(Source: R Wang & Software Insider POV, Copyright © 2009  All rights reserved.)

Interesting tidbits from Day 1 include:

  • Oracle tells SaaS providers they can use a new SaaS/Cloud computing model to purchase a limited number of Oracle products in a “pay as you grow” manner.
  • Attendees propagating rumors about Fusion Apps being announced on Wednesday in Larry’s keynote.
  • Customers discussing how Oracle now leads CRM sales with CRM OnDemand before any other on-premise product.
  • Dell confirmed to be selling products in the SMB channel.
  • EBS customers who have upgraded to 12.1 still having a tough time getting the new account and multi-org structures down right.  Many system integrators suggest that its best to do a reimplementation.
  • PeopleSoft customers buzzing about the new 9.1 release.
  • Oracle waiting for Sun deal to close to make next set of acquisition.  Charles Phillips tells partners, there’s more to buy.
  • The roving Rimini Street billboard is back!


Your POV.

We’ll be roving around asking some questions during Open World.  If you get a chance, let us know:

  • Which Oracle products do you use?
  • What release of Oracle DB are you on? When will you migrate?
  • Are you using Oracle BI Tools with non-Oracle data? or vice versa?
  • Do you use RAC? Do you use RAC? Do you know about Exadata and would you consider it?
  • When will you consider Fusion Apps?
  • Is the delay in Fusion Apps, affecting your timing for software upgrades?
  • Are recent maintenance price hikes having an impact?
  • When do you plan to adopt Fusion Middleware?
  • How much will Fusion cost you in reimplementations?

Feel free to post your comments here or send me an email at rwang0 at gmail dot com or r at softwareinsider dot org.

Copyright © 2009 R Wang. All rights reserved.

Event Report: Oracle Open World Day 1- Partner News

Oracle Gets More Serious About Meeting Partner Needs

OPN main stageCharles "Chuck" Phillips welcoming OPN attendeesAndrew McAfee presenting from his latest Enterprise 2.0 book2009 Oracle Open World Materials

(Source: R Wang & Software Insider POV, Copyright © 2009  All rights reserved.)

Oracle Open World kicked off today with major announcements that beef up the 21,000 member strong Oracle Partner program.   Throughout the day, Oracle executives kept reminding everyone that path to success would be specialization and that Oracle partners played a key role in driving revenue.  In fact, partners contributed to 59% of North American Revenue in fiscal year 2009.  Key takeaways include:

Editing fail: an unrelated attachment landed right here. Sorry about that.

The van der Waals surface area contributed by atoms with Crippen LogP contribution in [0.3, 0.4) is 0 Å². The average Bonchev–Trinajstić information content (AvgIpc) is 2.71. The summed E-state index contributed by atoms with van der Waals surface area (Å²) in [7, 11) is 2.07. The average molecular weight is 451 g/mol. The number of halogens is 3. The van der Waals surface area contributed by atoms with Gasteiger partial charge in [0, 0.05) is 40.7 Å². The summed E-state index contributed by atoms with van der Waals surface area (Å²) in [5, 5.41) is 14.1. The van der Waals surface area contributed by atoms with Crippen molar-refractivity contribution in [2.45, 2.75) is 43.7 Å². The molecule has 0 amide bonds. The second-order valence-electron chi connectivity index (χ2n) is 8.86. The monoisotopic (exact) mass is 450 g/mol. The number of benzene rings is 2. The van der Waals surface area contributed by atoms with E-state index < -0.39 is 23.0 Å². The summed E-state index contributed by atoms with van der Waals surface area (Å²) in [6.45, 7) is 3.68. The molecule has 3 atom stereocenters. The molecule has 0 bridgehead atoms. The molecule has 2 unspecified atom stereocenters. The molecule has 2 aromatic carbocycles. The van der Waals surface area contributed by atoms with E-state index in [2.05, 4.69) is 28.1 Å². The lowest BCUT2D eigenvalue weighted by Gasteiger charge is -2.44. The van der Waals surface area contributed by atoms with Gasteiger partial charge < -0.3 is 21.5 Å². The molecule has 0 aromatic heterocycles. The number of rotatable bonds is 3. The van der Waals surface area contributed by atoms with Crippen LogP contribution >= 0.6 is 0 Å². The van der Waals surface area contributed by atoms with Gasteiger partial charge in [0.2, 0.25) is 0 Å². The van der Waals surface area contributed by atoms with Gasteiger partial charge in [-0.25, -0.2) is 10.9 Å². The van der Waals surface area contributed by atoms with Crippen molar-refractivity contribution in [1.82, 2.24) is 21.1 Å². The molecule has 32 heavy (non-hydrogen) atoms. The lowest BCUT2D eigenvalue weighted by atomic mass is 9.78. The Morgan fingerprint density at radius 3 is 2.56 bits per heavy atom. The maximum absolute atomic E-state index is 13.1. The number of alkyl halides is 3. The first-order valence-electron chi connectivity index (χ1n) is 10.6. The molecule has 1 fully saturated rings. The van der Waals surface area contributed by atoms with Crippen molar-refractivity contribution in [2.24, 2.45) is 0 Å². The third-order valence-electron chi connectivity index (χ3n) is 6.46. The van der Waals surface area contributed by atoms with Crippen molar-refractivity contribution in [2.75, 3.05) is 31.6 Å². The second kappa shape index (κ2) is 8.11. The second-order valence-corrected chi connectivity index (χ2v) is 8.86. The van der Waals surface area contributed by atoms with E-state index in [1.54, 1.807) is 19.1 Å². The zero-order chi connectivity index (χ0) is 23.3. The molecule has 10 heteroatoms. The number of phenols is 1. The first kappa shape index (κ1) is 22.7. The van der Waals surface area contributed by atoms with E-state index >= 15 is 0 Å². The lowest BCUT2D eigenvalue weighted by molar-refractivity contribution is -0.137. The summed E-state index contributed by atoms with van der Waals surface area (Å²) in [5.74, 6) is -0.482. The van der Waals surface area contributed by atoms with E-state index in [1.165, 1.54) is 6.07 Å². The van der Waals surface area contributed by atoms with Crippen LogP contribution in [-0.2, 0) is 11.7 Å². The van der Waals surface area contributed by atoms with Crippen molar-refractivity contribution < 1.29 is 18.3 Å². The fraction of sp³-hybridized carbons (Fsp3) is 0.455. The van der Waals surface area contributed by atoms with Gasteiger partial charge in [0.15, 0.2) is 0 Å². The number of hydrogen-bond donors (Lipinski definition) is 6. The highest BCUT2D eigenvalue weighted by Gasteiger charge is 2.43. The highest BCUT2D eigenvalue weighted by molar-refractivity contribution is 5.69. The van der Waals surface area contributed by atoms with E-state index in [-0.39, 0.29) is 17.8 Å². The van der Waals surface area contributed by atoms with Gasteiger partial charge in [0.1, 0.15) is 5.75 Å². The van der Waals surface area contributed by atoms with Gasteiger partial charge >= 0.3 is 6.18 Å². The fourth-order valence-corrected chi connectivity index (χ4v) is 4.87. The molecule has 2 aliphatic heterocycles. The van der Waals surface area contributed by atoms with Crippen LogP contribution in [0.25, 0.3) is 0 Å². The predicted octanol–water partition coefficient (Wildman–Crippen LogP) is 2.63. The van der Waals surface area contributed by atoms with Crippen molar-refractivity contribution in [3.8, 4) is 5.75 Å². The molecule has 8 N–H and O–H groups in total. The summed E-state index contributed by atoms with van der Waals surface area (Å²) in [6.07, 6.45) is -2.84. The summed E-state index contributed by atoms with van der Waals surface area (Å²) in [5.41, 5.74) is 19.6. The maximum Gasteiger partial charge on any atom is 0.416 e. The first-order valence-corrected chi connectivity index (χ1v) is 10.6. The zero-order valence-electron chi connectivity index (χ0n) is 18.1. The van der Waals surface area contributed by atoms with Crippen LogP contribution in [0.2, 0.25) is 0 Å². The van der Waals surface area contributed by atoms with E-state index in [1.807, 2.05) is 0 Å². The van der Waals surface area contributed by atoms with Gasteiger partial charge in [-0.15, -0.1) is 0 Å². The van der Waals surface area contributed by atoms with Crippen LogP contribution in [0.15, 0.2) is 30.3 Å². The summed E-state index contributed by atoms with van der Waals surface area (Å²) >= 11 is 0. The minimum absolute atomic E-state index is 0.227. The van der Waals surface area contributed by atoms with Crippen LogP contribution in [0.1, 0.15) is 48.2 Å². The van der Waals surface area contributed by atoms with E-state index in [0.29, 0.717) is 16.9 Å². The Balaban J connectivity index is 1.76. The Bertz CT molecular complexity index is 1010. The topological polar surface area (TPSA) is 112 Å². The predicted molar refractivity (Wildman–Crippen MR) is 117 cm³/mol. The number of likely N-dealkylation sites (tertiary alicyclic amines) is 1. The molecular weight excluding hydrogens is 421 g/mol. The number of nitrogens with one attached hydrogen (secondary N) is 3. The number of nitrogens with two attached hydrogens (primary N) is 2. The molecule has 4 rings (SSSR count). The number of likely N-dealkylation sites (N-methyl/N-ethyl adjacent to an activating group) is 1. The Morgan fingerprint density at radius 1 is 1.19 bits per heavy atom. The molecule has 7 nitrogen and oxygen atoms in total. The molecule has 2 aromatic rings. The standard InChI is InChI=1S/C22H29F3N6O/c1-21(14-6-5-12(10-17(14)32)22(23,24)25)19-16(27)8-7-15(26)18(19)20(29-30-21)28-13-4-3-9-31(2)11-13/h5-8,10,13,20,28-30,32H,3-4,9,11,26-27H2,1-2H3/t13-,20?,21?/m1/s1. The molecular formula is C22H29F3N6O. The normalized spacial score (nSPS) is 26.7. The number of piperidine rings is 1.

• Oracle PartnerNetwork Specialized Program.  Oracle revamps its program to create four partner levels including Oracle Remarketer, Silver, Gold, and Platinum.  Status must be earned across Oracle’s 35 apps, middleware, database, and industry solutions.  The higher the status, the more engagement Oracle will provide.

    POV: Partners and customers will benefit from a distinct status program.  OPN Specialized will force partners to invest in a few differentiated competencies.  With 3000 products, Oracle feels partners wlll need to go deep in order to win in the market place. However, forcing partners to stay specialized will leave them vulnerable as Oracle Consulting Services will still have capacity to provide a full service of solutions.  At least Oracle eases the transition by smartly decoupling education from certification.   Partners can opt to take the certification exam without having to take unnecessary training.   This should help some larger partners to keep their competencies.

  • Oracle Partner Business Center.  Oracle demonstrates its commitment to supporting customers by expanding the Partner Enablement 2.0 program.  Key features include a global Twitter support channel, 24/7 support in 24 different languages, and access to partner business consultants.  Access to support will be based on partner levels with Platinum partners receiving inbound call and e-mail assistance, support service request logging, pro-active outbound engagement including business and administrative support and priority renewal, and dedicated virtual account management and channels to assist with joint business plans and top priority renewals.

    POV:  Oracle’s putting its money where its mouth is.  No longer an all hat no cattle partner program, last year Oracle claims to have conducted 44,530 apps and 16,423 tech training sessions.  Partners expect the new business center to serve as a key enablement resource and a significant improvement over the patchwork program of previous years.